I traveled close to 24,000 miles by air in 2014. During that time, I’ve encountered an industry with an irritating and archaic business model—mundane booking processes, a barrage of fees, inconsistent customer service experiences, and a mode of transportation in need of a breath of fresh air.
So how can a business really change the way we fly? It’s a question I’ve been thinking about constantly since I traveled seven countries in seven months last year. I want to encourage startups that are eager to challenge this space because I know customers would appreciate a better option.
Disruption within aviation is already over.
First, we have to look at how disruption in the aviation game is a limited opportunity. Not much has changed in six years when other industries have seen immense shifts in their business models. Low prices and cost cutting can only go so far; even with a-la-carte sales tactics like unbundling options, the cost of seats, baggage, in-flight entertainment and food doesn’t do much for customers. The unpredictable economics of energy have shown that even as we enjoy lower than expected gas prices, airlines can still charge the same—if not more—for fares.
When I went through the list of hurdles, I realized that the larger opportunity isn’t about improving how airlines work, it’s about improving the presence of alternatives to flying that are already on the ground.
Trains. Buses. Car-share programs. These options obviously won’t solve the long haul overseas need for airline travel, but it does present a competitive opportunity to overhaul transcontinental travel. There are places in the world that either have an opening in a ground based travel industry to improve, or the chance to evolve regional habits into viable transportation options for tourists and visitors.
Europe’s airlines compete with a solid rail offering.
Purchase an inexpensive euro-rail pass, and you can wind through a handful of countries in a few days while taking in the breathtaking countryside. Right now, I’d say Europe is the best option for a model that can be improved or recreated elsewhere. A potential airline to railway partnership can offer a bundled package that shares customers across two different transport modes. Why leave this opportunity to just the itinerary planners like Expedia who bundle options like flights, hotels, and ground connections?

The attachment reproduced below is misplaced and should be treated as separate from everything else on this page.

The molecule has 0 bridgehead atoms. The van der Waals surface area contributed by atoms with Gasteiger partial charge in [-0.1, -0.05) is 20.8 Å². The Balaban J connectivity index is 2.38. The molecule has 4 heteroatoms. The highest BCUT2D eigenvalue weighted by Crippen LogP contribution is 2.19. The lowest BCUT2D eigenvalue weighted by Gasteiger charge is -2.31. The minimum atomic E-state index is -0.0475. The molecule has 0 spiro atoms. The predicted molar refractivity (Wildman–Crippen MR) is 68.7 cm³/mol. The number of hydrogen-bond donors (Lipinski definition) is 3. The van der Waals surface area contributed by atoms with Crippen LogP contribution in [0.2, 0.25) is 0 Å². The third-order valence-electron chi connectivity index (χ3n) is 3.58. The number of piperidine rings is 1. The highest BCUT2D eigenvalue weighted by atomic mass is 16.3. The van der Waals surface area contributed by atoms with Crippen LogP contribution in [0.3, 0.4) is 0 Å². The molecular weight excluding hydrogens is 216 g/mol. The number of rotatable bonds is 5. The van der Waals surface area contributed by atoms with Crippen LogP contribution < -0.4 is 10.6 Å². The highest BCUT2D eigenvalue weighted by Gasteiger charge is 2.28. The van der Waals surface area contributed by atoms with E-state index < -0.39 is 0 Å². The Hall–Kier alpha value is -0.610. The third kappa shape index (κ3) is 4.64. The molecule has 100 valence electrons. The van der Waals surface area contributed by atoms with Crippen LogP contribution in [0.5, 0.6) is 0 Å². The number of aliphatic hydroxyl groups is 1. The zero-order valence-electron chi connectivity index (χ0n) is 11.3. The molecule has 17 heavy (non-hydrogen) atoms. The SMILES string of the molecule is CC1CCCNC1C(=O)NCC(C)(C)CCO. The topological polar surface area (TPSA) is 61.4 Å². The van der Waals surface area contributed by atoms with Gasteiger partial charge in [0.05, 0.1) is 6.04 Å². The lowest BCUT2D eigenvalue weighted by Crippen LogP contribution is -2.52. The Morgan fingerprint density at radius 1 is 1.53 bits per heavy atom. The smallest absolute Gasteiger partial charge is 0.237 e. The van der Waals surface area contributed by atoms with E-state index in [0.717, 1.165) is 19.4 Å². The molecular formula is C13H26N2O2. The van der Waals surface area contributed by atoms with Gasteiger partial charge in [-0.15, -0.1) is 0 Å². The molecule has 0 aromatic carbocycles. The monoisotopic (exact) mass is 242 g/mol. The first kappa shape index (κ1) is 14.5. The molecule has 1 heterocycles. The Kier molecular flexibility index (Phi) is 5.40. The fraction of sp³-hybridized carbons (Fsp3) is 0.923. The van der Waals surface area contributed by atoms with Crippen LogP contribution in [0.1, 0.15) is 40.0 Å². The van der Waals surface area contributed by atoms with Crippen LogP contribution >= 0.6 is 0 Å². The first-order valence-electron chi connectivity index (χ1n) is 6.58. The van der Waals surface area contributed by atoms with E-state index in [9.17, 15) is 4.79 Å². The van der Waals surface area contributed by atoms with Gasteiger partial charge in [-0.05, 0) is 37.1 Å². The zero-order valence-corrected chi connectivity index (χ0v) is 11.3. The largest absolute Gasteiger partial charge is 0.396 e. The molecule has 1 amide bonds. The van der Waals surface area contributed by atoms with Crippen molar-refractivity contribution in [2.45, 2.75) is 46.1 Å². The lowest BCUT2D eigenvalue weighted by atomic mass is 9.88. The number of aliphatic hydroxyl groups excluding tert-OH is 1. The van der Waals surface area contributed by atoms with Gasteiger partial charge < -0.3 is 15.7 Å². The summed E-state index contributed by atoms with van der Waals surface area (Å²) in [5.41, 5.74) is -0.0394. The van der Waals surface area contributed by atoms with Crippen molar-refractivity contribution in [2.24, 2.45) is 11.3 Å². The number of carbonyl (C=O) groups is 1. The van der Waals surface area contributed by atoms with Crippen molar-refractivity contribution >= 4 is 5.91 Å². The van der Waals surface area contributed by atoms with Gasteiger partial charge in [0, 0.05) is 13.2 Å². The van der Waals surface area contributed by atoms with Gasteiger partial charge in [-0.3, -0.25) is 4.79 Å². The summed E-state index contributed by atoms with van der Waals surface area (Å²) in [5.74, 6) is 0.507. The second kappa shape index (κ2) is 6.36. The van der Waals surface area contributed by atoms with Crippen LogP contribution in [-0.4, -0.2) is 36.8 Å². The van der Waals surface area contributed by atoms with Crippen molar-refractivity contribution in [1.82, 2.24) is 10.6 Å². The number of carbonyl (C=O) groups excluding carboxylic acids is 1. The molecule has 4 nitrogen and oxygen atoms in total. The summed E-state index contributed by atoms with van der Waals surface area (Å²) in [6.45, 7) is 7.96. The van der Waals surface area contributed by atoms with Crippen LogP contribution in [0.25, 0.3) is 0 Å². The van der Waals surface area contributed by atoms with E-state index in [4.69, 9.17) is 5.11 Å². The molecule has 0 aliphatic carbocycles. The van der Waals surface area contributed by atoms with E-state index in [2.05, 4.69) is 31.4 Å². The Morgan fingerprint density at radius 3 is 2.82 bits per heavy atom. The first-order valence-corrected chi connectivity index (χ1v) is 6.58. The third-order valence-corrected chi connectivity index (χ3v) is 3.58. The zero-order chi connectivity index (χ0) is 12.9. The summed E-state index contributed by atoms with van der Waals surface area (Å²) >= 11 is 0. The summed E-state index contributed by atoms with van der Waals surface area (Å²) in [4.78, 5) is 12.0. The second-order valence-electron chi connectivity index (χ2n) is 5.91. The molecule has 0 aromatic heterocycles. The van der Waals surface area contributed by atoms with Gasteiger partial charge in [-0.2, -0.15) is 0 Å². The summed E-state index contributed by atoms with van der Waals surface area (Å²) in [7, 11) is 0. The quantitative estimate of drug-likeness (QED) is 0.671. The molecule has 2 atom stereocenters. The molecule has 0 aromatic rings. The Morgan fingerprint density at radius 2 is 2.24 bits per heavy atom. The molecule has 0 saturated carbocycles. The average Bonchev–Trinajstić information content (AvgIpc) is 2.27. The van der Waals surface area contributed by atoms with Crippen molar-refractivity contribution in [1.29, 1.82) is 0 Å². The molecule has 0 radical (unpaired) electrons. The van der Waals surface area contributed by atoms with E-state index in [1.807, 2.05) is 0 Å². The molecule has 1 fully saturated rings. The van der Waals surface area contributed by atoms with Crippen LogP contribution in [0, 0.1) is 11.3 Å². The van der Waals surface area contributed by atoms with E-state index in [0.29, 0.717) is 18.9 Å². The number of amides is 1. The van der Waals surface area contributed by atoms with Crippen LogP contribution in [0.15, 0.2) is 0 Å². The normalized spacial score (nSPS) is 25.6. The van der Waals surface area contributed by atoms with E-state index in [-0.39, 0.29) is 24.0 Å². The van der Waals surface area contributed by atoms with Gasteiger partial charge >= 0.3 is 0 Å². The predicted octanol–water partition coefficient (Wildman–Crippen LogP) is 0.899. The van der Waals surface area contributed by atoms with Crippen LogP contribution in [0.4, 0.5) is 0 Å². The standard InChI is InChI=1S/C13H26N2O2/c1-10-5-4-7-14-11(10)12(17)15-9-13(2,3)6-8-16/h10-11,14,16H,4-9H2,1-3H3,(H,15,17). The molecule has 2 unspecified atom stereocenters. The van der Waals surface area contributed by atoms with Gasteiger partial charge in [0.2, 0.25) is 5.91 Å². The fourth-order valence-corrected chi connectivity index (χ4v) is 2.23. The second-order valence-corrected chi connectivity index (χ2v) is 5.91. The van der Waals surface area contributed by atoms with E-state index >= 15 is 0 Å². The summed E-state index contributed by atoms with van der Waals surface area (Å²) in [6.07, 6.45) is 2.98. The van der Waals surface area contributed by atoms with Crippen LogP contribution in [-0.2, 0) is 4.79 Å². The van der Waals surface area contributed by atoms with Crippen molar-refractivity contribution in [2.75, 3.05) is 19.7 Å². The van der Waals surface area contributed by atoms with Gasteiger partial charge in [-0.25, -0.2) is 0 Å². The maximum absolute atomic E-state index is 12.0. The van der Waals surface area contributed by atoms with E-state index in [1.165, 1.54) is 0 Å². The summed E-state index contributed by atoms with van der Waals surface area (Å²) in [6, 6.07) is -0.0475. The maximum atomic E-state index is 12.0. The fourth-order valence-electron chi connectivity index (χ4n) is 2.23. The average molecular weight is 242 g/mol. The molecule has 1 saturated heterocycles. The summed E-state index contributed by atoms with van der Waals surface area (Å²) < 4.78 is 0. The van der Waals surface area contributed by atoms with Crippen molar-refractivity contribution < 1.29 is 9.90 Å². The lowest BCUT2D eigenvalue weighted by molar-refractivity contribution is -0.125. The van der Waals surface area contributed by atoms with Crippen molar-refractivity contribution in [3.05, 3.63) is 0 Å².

Asia land options are ripe with opportunity in a region where airlines are just beginning to become affordable for most people.
India, Vietnam, Thailand, Japan, and Korea are known for their rail systems. Some, like India or South East Asia, are iconic time capsules of a long railway history chugging through mountains and plains. Others, like Japan or Korea, display the potential for high-speed rail that lessens its impact on the environment, while still providing a convenient and comfortable travel option. These modes aren’t just for gap year travellers or soul-searching backpackers—there’s a viable opportunity here to provide service offerings that cater to a growing middle class. Startups can look to improve land options in developing nations to offer a larger variety of choices to new types of travelers. Booking technology needs a huge lift, as the increasingly mobile region will look to more fluid purchasing channels for their transportation needs.
Australia and New Zealand offer car share programs that could do wonders for travellers.
Take a road trip through Australia or New Zealand and you’ll see backpackers, families, and strangers sharing campervans, minivans, and buses to travel the oceanic landscape. Cities and towns provide rugged and modern options for parking your vehicle overnight until the next day’s journey. But just because the mode of transport is primarily known to attract budget or young travelers who want to “go it rough”, I think there’s an immense opportunity to develop a higher value option for families or business travelers who want to travel by land comfortably. You could even borrow the Asian model of hiring a driver for hourly trips and provide personal drivers for a tiered pricing option (low value is a sedan, higher value could be a properly decked out bus with all the fixings).
To the startups who want to challenge this market: these ideas to transform long or short haul land travel can create an imbalance in the oligopoly that is the airline industry. Companies in this space would have to refocus routes and schedules; staffing and resources would come into question and open opportunities for labor groups to negotiate better working climates; both public and private sectors could rethink travel options not just with cost in-mind, but with environmental and regulation efficiencies in-mind.
Beyond Europe, many of the options I’ve talked about need more than smart branding to capture the attention of uninformed customers. These options have to be convenient. They’ll have to be affordable. And they’ll have to be safe. But I bet there’s someone out there that can seize the opportunity that has presented itself, and I look forward to watching the first startup that takes on the challenge.